Our work as an organisation is centred around the positive social networks that our different groups for young people, women and men provide. We have had to stop some face to face work and move to delivering our offer online through weekly Zoom sessions which we are currently trialling with our girls group. However, we know through this shift to online delivery that digital poverty is a harsh reality that a number of our members are living in.
Families we work with are trying to cope with five or six people in a small two
bedroom flat, or a small home, with detrimental impact on their mental health and emotional wellbeing. For these, it is unrealistic for both the young people and adults to be able to always go into a quiet corner to be able to participate in sessions and some simply do not have the equipment, Wi-Fi access or data to be able to join digital sessions – putting them at increased risk of social isolation and risk to their mental health.
In addition, whilst we have been supporting our staff and volunteers to run sessions and have purchased Zoom accounts to maintain online engagement, they do not always have the confidence to run sessions through an online platform and experience their own issues at home at being able to deliver sessions in a quiet space in which they can fully concentrate on the group they are working with.
All our members live in areas which are currently subject to heightened restrictions from government and increased social isolation and a detrimental impact on mental health are real issues for the young people we work with. The majority of these young people have not mixed with people outside of their family for six months and have not even ventured out of the house other than to go to the local shop. This has had a significant impact on their self-confidence and desire to try something new and engage with new people.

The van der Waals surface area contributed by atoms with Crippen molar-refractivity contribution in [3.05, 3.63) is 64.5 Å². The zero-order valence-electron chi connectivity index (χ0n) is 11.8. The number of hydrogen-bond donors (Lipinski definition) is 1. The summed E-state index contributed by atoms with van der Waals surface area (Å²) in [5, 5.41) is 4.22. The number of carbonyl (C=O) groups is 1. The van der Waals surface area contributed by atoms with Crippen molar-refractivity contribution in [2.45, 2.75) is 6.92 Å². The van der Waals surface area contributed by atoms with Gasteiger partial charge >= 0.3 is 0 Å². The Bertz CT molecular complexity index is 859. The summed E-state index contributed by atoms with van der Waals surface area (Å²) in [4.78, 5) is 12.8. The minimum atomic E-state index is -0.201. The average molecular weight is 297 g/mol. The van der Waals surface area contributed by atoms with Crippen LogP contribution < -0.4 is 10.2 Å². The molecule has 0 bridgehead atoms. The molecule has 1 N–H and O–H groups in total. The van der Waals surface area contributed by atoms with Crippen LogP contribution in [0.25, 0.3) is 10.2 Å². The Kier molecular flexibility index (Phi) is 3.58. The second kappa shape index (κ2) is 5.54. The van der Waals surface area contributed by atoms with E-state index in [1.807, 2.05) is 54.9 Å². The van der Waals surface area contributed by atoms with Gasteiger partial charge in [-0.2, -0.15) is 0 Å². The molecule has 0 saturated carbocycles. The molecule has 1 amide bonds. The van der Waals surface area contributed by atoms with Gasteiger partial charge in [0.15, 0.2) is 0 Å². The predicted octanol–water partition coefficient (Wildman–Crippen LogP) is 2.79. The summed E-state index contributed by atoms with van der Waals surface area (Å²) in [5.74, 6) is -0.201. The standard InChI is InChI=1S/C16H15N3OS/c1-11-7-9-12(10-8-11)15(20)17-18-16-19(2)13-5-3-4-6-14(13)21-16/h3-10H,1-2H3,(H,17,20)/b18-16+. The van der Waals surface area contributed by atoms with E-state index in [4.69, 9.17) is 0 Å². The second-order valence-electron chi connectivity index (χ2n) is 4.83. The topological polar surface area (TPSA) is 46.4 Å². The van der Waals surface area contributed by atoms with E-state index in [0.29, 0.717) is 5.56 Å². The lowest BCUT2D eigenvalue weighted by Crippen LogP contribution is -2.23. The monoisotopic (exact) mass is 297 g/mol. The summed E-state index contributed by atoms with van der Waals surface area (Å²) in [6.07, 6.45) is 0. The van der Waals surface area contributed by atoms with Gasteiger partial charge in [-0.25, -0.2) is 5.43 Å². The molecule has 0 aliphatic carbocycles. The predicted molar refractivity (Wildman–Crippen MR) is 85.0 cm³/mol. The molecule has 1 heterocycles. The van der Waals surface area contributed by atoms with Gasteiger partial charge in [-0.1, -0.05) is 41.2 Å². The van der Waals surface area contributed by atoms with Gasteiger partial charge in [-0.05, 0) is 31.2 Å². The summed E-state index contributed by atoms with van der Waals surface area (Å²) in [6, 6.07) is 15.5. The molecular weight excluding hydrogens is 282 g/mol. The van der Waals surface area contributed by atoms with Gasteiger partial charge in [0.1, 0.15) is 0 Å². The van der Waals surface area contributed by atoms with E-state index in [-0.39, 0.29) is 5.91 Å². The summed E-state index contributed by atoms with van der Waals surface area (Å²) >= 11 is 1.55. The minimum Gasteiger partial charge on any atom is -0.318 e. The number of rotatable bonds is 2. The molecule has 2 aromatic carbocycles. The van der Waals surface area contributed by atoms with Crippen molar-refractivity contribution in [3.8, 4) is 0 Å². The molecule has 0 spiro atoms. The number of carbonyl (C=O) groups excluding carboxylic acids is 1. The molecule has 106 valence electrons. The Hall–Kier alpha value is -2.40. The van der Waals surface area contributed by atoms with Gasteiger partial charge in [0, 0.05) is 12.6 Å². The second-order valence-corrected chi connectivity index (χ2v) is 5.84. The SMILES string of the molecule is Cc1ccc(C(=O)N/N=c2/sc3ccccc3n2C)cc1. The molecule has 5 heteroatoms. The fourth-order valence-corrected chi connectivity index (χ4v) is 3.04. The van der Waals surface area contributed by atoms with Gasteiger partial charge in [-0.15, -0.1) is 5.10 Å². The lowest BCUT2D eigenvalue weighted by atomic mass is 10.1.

Mainly due to the extended ‘restrictions’ in the local wards where One Voice Blackburn operates we envisage difficulties for young people particularly to engage in ‘face to face’ operations as they may be limited. Some schools have not operated a full timetable so the young people will have to spend some time at school and some time at home studying. Our staff and volunteers will also have to be prepared to a ‘stop – start; scenario with face to face interactions, and then going back into digital formats. We are noticing that there is some ‘fatigue’ in relation to digital interaction. Therefore greater training and enhancement of services will need to be provided.
Digital and design skills support for our staff and volunteers will help give them the confidence to deliver effective and engaging sessions on Zoom in order to maintain and grow our members’ attendance on sessions. We want to come up with innovative ways to engage audiences which may be both online and face to face – as some of our members come back to face sessions there may still be members who do not want to take that risk therefore it is important for us to create ways to engage with both groups effectively and creatively. Training on virtual engagement for our young people will also give them the confidence to try out attending virtual sessions at home, trialling different backgrounds so that they do not avoid attending sessions because they are embarrassed about their homes, learning that they can attend with video or sound. Older members would also gain the digital skills and confidence to take a lead on running sessions – they are best placed to encourage their peers and younger members to regularly attend sessions, thus increasing the self-esteem and emotional wellbeing of all our groups.